- Conference date: 8–12 July 2012
- Location: Ann Arbor, MI USA
Raman spectroscopy is a useful technique for identifying molecules by their unique vibrational signatures. Surface-Enhanced Raman Spectroscopy (SERS) is capable of routinely amplifying the Raman signal by a factor of >107 through the use of a plasmon-generating substrate. This study investigated the SERS spectrum of Apt-αvβ3, an 85-base long RNA molecule generated specifically for binding to the αvβ3 integrin on cellular membranes. The Ag nanorod (AgNR) SERS substrate used in this study was fabricated using oblique angle deposition (OAD). Apt-αvβ3 at 4 μM concentration was imaged on a patterned multiwell AgNR SERS chip using a Renishaw Ramascope 2000 spectrometer with 2.3 mW power and 514 nm excitation wavelength. The majority of the peaks lie in the 800-1600 cm−1 range consistent with previously published RNA/DNA Raman spectra. Peaks corresponding to vibrational modes of guanine, cytosine, adenine and uracil can all be identified. These results demonstrate the effectiveness of the AgNR SERS substrate in obtaining the Raman spectra of biological samples. Additionally, the unique Raman signature of Apt-αvβ3 was determined.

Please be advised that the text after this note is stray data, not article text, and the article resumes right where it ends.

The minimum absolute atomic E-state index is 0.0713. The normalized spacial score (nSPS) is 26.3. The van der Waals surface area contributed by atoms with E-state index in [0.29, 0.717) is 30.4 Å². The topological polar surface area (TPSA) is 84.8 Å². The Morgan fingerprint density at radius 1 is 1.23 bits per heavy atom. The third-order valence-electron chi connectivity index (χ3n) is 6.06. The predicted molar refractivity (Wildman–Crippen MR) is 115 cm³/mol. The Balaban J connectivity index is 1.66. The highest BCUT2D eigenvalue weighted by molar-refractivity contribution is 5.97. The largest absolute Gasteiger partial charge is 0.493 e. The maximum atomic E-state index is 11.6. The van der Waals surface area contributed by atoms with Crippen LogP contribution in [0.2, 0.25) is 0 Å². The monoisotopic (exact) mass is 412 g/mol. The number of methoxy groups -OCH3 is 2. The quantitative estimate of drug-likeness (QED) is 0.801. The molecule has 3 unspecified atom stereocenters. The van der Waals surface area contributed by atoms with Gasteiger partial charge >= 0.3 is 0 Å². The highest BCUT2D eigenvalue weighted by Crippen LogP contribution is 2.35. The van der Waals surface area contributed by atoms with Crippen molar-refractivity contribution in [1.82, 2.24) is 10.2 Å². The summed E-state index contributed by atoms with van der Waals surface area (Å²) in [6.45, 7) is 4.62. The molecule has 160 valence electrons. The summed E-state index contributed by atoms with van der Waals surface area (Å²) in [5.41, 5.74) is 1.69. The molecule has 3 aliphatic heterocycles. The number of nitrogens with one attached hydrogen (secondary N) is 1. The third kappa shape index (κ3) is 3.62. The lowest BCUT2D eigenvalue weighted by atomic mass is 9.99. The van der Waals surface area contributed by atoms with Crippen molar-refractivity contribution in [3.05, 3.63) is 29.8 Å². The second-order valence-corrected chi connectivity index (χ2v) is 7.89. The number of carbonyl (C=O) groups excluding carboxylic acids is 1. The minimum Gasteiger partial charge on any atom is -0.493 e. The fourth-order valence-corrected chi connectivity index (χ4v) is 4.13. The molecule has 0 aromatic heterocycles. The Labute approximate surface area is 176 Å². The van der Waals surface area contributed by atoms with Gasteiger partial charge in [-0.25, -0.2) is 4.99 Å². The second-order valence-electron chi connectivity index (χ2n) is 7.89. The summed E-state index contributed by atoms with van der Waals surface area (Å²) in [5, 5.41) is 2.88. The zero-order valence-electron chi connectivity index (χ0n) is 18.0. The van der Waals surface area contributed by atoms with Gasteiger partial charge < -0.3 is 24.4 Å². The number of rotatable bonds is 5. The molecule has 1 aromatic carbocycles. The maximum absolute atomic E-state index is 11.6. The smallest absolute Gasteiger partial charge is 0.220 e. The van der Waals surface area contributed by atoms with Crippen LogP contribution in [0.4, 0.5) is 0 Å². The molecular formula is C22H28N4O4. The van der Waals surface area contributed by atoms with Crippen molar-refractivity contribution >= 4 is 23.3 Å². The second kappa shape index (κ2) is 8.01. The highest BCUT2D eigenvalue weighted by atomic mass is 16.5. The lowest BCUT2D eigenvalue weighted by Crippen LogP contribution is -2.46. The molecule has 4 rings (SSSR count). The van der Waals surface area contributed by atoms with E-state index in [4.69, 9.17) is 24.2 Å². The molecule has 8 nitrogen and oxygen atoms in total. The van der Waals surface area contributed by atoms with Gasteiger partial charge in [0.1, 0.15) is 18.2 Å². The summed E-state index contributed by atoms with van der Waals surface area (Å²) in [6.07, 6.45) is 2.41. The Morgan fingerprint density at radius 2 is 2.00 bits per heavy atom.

- Surface enhanced Raman scattering
- Cell membranes
- Raman spectra
- Surface enhanced Raman spectroscopy
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